AMD TrueAudio Next Reserves Part Of Your GPU For Physics-Based Acoustic Rendering

AMD announced TrueAudio Next, an open source physics-based acoustic rendering technique that leverages the parallel processing power of AMD GPUs. TrueAudio Next is part of AMD’s LiquidVR initiative, which is open source and free for anyone.

For a long time, this kind of advancement in audio technology wasn’t really necessary for personal computing. Surround sound algorithms do an acceptable job approximating audio sources when your head is more or less in a stationary position. In VR, immersive audio becomes much more important. In fact, many experts agree that the auditory experience is responsible for more than half of the immersive experience. If the sound profile of objects and environments doesn’t sound right, it breaks the immersion. For example, if you step outside of a building in a VR experience, you would expect the audio to change with the environment. Furthermore, if there is an object between you and the sound source, you’d expect the auditory experience to be different than if there wasn’t an obstruction between you and the sound.

In May, during the 10-series (Pascal) launch, Nvidia revealed VR Works Audio, a physics-based audio technology that leverages Nvidia’s GPUs to render an environment with ray tracing technology, which is then applied to the sound profile to create accurate physics reactive sound waves. Now, AMD has technology that does more or less the same thing.

AMD TrueAudio Next is AMDs answer to VR Works Audio. It takes advantage of AMD’s Radeon Rays ray tracing technology to map the digital environment’s physical space and the objects within it to produce a real-time, dynamic, physics-based audio rendering. TrueAudio Next then uses this information to map out the entire soundscape of the environment, which can have “more than 32 stereo 2-second convolution sources.” AMD said this allows TrueAudio Next to “deliver spatially- and positionally-accurate audio.”

AMD said that taking advantage of TrueAudio Next to process audio signals can be done without adding any latency to the graphics rendering process thanks to a feature called CU Reservation. CU Reservation allows for a section of Compute Units to be segregated from the graphics rendering pipeline and reserved for other tasks, such as TrueAudio Next’s Radeon Ray tracing tasks.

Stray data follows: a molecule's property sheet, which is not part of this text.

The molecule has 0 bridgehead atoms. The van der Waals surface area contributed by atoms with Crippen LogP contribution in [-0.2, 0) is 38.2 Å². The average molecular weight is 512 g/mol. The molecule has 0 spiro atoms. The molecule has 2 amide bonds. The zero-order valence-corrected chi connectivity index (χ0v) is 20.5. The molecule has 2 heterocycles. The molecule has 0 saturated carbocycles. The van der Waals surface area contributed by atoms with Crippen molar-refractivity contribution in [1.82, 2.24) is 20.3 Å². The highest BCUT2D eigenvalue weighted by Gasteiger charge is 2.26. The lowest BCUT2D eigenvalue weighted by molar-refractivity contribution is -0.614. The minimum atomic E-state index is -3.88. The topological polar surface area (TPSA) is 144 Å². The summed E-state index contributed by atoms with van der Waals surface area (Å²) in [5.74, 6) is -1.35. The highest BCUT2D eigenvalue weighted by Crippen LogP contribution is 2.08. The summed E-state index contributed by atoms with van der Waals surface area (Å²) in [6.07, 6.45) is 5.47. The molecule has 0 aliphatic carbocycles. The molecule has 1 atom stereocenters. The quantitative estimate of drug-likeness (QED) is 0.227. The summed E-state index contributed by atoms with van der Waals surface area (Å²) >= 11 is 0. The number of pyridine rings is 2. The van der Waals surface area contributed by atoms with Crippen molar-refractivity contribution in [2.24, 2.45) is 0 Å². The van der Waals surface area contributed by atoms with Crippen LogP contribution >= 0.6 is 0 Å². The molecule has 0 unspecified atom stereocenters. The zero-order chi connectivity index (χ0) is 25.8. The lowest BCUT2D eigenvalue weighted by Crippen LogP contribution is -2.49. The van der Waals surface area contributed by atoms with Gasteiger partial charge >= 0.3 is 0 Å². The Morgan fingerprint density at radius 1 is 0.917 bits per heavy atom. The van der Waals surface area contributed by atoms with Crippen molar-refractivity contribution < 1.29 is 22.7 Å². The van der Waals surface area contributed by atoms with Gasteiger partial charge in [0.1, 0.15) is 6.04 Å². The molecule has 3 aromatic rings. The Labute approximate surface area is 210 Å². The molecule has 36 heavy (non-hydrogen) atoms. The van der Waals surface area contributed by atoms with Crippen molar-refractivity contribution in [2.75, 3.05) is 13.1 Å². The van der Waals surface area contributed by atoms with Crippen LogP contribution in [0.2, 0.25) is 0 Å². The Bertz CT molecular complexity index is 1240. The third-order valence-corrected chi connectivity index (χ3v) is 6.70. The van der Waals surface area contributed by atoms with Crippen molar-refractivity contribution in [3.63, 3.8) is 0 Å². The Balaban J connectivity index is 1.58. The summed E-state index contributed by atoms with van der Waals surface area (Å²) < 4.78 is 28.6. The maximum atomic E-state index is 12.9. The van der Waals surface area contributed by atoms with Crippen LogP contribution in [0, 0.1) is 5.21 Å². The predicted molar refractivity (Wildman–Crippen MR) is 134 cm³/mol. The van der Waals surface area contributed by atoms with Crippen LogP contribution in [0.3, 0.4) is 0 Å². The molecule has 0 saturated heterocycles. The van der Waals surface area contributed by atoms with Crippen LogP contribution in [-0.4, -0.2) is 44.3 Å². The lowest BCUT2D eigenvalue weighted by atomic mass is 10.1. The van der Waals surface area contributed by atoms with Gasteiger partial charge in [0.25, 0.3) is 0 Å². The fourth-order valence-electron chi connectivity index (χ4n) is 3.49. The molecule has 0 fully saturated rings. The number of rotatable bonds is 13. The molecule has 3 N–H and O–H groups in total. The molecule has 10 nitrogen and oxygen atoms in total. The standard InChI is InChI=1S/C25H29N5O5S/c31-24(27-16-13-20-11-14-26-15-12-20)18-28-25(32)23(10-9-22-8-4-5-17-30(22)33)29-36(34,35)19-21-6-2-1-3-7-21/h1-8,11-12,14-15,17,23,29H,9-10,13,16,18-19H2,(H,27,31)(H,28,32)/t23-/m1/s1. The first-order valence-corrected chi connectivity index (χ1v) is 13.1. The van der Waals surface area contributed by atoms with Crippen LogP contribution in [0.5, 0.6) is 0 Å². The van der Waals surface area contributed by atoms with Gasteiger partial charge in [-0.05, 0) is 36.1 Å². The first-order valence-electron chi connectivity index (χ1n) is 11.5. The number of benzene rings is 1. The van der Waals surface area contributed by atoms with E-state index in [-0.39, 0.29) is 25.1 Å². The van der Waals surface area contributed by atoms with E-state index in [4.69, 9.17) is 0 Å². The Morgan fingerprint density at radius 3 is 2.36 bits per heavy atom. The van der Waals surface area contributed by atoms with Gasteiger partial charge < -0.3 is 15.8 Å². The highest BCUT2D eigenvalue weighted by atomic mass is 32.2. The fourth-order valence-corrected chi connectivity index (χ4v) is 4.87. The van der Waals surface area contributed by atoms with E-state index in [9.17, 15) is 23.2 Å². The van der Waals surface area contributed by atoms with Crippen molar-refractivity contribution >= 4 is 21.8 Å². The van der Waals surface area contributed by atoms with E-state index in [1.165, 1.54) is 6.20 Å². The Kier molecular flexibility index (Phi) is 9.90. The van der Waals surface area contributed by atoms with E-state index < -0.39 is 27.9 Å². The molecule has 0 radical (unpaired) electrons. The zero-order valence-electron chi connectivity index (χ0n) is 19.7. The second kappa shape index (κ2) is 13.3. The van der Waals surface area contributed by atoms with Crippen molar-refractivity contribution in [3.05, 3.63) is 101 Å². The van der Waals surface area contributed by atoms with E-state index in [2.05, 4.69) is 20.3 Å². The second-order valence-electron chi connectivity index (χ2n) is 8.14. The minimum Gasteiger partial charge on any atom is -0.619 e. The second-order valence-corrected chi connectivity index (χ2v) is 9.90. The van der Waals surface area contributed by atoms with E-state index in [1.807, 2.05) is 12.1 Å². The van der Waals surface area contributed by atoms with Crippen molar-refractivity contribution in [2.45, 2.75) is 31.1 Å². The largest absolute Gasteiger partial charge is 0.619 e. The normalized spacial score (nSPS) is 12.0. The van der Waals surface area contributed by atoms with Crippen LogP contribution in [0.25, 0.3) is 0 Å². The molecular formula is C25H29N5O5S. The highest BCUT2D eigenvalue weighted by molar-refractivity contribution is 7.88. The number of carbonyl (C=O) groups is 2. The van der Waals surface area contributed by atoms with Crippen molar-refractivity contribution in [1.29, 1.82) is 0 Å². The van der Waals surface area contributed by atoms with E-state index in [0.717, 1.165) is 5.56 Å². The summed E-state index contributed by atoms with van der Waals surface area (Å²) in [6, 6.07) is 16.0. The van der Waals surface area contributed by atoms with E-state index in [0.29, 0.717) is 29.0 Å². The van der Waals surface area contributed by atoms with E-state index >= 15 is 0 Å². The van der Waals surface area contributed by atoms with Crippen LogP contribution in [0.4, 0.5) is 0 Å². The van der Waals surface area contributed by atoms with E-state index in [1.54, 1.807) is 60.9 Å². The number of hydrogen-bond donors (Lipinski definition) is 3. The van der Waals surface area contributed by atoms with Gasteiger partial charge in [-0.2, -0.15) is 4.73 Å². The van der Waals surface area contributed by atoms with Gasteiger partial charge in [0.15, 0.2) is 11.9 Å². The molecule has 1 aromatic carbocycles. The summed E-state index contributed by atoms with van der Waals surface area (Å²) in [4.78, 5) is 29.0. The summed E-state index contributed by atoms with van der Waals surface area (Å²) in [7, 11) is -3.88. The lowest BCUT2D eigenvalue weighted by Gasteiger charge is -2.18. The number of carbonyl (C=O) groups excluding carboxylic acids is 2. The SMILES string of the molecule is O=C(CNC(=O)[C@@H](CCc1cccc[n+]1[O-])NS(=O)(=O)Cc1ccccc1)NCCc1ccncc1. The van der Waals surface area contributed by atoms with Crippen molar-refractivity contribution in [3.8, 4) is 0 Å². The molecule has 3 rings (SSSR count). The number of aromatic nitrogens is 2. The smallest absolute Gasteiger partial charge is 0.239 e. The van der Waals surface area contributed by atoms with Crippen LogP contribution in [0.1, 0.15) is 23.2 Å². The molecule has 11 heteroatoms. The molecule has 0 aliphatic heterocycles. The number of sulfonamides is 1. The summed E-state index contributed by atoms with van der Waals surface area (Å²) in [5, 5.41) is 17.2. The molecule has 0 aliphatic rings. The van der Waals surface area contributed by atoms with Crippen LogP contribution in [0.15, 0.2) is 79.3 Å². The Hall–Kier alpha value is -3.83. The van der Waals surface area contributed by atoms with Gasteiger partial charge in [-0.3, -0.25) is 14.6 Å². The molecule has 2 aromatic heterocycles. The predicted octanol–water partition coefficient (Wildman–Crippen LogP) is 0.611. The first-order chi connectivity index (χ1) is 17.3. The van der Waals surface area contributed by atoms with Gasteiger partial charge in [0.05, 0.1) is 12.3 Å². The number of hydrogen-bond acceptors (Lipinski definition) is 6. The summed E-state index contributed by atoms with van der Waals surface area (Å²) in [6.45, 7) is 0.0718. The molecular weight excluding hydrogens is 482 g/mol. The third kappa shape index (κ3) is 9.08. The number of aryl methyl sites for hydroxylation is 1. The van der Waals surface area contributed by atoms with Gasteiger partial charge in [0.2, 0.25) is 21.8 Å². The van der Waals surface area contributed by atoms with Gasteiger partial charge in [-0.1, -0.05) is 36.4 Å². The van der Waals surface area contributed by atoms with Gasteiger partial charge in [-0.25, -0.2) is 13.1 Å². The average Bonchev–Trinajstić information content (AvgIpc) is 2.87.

AMD said that the CE Reservation technology is available only to approved developers, but TrueAudio Next doesn’t rely on CU Reservation to function, it simply adds more predictability to how the audio signals are handled.

AMD TrueAudio Next is part of AMD’s LiquidVR SDK, which open source and available through AMD’s Github repository. For more information about LiquidVR, Radeon Rays or TrueAudio Next, visit the GPUOpen website.

TrueAudio Next

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  • Puiucs
    A really cool way of using the ACEs in AMD's GPUs
  • fixxxer113
    Interesting idea! I remember playing the original Half-Life where one of the sound engine features was the ability to change the way effects sounded depending on the shape, size and material of the room. Back then I thought maybe one day we could do away with pre-recorded effects completely and have a physics engine handle the generation of sound. Some kind of algorithm that would calculate the wheight, density and other properties of objects and would create the appropriate sounds when they touched, collided etc. I guess it would be a lot more complex than what physics engines do for movement and collision but I think the only limit is computational power. Maybe AMD made the first step towards that.
  • memadmax
    "Maybe AMD made the first step towards that."


    Once again, AMD is one step behind nvidia and intel in both innovation and performance not withstanding just their CPUs and Vid cards... AMD might as well rename themselves CHINA, as that would give them an excellent synonym in terms of the products they punch out: Underwhelming, cheap knockoffs of something else...